We talked about this just the other day: I’m the new chairman of the board of the Mitchell Institute, and I’m proud of it, and that’s one of the reasons I moved to Maine, as a matter of fact. And we had, not long ago had embarked on a very ambitious fund-raising program, some of which has had to be put on hold because of his new position in the government, as a full-time government employee of course he has many very strict rules that he has to follow about the kinds of solicitations he can make and the like. But I said to him, when I became the chairman I said, “I don’t know if you remember this or not, but there was a point in 1982 and we were talking about the criticism which would lie against you – George Mitchell – as a big, as a tax-and-spend Democrat,” and that’s where Emery was coming at him from and that’s the kind of, that was the most vicious charge that could be made against him. And he reached into his pocket and he pulled out a index card – and he has very, very small handwriting, I don’t know if you’ve ever seen anything that he’s written, but it’s very small and it’s very, it’s him, a handwriting expert could derive a lot by looking at it. And on this chart, on this piece of paper he had two columns, and he had a column for every spending increase that he had voted for, and a column for every spending decrease that he had voted for, and he had very, very, calculated, it was within a few dollars, he had calculated with extreme care over the period of months and months and months, through hundreds of votes, exactly where he stood on that issue, that he had voted to cut more than he had voted to increase.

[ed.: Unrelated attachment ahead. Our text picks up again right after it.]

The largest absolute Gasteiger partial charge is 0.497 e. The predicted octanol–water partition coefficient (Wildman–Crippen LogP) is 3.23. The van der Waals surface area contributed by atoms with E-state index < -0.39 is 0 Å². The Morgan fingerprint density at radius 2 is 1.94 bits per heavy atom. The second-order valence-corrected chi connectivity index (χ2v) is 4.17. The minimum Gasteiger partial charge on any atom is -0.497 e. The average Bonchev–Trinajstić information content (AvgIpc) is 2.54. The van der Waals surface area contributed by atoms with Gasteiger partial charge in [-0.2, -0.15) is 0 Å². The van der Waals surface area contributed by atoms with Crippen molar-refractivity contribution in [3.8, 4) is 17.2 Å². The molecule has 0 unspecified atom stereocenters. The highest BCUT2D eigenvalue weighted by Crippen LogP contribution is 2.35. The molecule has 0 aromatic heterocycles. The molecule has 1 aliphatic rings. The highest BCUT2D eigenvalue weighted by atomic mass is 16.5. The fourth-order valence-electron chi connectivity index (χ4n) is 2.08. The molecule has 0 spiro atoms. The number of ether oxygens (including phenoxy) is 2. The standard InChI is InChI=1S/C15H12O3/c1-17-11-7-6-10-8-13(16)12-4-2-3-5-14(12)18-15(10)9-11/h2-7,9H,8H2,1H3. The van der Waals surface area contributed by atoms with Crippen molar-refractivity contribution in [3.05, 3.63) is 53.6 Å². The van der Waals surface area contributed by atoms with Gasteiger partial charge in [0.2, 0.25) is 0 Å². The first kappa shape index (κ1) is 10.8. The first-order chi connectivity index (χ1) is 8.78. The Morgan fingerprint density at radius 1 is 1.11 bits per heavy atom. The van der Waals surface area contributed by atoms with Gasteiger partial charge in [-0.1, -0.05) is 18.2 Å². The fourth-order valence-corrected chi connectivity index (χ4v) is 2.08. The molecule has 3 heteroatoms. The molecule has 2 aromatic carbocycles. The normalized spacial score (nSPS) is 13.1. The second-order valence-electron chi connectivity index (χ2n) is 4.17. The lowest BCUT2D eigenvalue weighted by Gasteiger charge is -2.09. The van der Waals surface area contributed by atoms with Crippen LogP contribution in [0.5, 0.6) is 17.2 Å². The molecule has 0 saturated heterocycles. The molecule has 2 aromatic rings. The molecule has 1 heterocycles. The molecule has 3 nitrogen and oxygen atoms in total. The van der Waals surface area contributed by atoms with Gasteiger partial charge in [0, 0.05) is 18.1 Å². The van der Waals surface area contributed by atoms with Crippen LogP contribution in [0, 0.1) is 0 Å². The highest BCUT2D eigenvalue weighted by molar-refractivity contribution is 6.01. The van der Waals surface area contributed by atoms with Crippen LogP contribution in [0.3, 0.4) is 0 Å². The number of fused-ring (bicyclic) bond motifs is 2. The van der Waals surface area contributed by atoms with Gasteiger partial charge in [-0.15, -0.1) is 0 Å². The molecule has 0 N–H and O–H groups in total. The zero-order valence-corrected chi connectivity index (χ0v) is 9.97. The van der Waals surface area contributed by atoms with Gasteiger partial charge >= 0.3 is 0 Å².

And we laughed about it because then he turned that into a, one of his principal, there was a debate that – it’s another thing that really stands out in my mind that I’ll come back to it – but it was a debate with David Emery toward the end of the campaign, and he pulled that card out, because Emery said, “You’re just a tax-and-spend Democrat,” and he pulled it out, and chapter and verse and vote and dates and numbers, and it was the way that he approached the whole exercise of that election. And it sounds, he is quite a, he’s quite capable of dealing with those small little parts, but his real skill is taking them and making them into something much bigger and something much more important, which is what in fact he had done with all those little numbers, some of which were down into the decimal points.

And I was really, I remember that well, and we had just talked, and we just talked about it the other day, because what I said to him was, I said, “Do you remember that moment?” And he said, “Oh yes,” he said, “I remember very well.” He said, “You were the only person I showed that card to before the debate.” And I said, “Well do you have a card like that now about the fund-raising program? Because if you do I want you to show it to me now.” I said, “If you know where this money’s coming from, I want to know, or if you already imagined how it’s going to be, I want you to tell that to me, because I need to know that so I can do what you’ve asked me to do.” And he said, “Well, no,” he said, “these are not, these times are not like those.”

But that stands, that was a thing that I recall. Another thing that I, that your question makes me think of, is that we had a – in fact we talked about this just the other day, as a matter of fact – we had a rule, or an agreement that no letter would go out of the office over his signature that, unless I had read the letter or he had read the letter. And so there was no other clearance, it had to go, that was the bottleneck, and it was a huge bottleneck and it was a terrible, it was a constant battle to answer the mail.